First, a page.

While deploying open-source software (OSS) in DevOps can help companies save money and escape vendor lock-in, the tools are often not supported by an infrastructure that allows them to be transferred throughout the enterprise, resulting in interoperability problems and a haphazard workflow.
Fremont, CA: During periods of mass destruction, open-source technology thrives, and this pandemic has been no exception. Companies are driving their digital transformation and DevOps initiatives around the board, turning to open source technologies to help them streamline operations. While deploying open-source software (OSS) in DevOps can help companies save money and escape vendor lock-in, the tools are often not supported by an infrastructure that allows them to be transferred throughout the enterprise, resulting in interoperability problems and a haphazard workflow.
Companies must formulate their strategy before embarking on an open-source migration. Following these measures would assist businesses in developing a structured strategy and a seamless open-source stack, allowing them to focus on lower costs and reap the benefits of the open-source community.
Key steps to an open-source DevOps strategy:
Fewer vendors mean fewer issues. When considering potential partners, one should bear in mind that partnering with a few main partners (rather than several) will be more effective in the long run because it will ensure that implementations work together seamlessly while also preventing vendor finger-pointing if they don't. One can examine potential partners to see the bundles, program stacks, and infrastructure they fund, as well as the degree of flexibility one has in swapping out different components. Avoiding vendor lock-in is critical, as switching vendors would be an expensive endeavor if one eventually plans to go in a different direction.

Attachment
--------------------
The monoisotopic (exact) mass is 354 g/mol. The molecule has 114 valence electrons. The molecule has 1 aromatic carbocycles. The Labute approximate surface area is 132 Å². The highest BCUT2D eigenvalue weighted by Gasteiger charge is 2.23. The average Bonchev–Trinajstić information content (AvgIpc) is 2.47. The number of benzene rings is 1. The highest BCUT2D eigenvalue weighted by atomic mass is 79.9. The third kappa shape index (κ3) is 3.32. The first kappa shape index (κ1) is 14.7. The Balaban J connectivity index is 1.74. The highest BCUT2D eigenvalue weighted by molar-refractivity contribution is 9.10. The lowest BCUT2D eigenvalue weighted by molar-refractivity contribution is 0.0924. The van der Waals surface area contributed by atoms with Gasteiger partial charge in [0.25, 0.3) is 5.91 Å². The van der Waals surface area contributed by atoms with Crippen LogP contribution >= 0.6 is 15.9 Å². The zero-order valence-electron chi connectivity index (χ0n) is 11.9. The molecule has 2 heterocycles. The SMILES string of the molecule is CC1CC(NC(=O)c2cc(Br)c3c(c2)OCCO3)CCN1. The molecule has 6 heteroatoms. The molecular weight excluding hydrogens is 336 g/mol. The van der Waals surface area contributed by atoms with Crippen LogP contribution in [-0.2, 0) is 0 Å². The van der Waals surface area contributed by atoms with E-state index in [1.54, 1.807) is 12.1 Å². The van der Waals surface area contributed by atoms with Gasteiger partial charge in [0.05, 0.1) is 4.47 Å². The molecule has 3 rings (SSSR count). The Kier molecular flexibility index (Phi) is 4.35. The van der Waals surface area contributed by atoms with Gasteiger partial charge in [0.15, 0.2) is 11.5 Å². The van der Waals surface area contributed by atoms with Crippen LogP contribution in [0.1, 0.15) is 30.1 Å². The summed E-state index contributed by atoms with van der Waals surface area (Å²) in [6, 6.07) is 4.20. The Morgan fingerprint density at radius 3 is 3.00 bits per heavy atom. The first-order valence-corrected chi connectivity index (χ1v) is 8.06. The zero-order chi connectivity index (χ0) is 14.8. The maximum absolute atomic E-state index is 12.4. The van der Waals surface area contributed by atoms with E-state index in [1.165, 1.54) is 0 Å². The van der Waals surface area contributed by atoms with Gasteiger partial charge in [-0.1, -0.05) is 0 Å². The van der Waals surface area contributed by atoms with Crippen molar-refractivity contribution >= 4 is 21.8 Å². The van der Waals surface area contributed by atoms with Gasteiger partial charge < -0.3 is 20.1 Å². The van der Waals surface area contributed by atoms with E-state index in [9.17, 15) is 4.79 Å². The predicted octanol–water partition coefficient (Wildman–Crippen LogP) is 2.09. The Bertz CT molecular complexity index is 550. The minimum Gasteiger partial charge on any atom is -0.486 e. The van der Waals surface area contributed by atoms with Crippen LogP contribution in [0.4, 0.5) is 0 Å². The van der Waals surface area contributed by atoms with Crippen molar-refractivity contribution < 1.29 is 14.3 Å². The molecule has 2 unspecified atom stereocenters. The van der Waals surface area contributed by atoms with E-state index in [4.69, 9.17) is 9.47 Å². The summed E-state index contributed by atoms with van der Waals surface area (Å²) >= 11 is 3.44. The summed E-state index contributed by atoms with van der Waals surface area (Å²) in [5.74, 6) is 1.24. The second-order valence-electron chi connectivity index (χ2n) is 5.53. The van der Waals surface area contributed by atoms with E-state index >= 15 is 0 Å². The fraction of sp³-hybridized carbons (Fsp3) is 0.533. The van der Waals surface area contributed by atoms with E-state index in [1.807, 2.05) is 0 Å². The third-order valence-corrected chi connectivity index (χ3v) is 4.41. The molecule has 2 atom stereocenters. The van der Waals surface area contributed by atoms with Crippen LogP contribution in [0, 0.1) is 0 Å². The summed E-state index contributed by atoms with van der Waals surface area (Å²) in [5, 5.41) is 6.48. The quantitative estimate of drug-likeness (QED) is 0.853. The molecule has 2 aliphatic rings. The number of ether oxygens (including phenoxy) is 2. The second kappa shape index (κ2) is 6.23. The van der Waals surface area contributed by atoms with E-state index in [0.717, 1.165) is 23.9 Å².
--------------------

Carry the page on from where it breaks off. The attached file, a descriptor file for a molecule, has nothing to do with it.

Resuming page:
Choose the Right Tools
Not all resources are created equal. There are several options available to help elevate one's open source strategy. However, it is better to remember how each will impact their overall program. One can test the open-source tools one has chosen at each stage of one's pipeline to ensure that they can work together within the larger toolchain and every layer of their software stack, including platforms, databases, and monitoring solutions. If one has any concerns about their compatibility, they can either work with a professional who knows how the program will actually act in different environments or use free apps that help developers determine whether their tools are compatible across the wider stack. This will assist companies in selecting the appropriate open source technology early on, saving both time and money.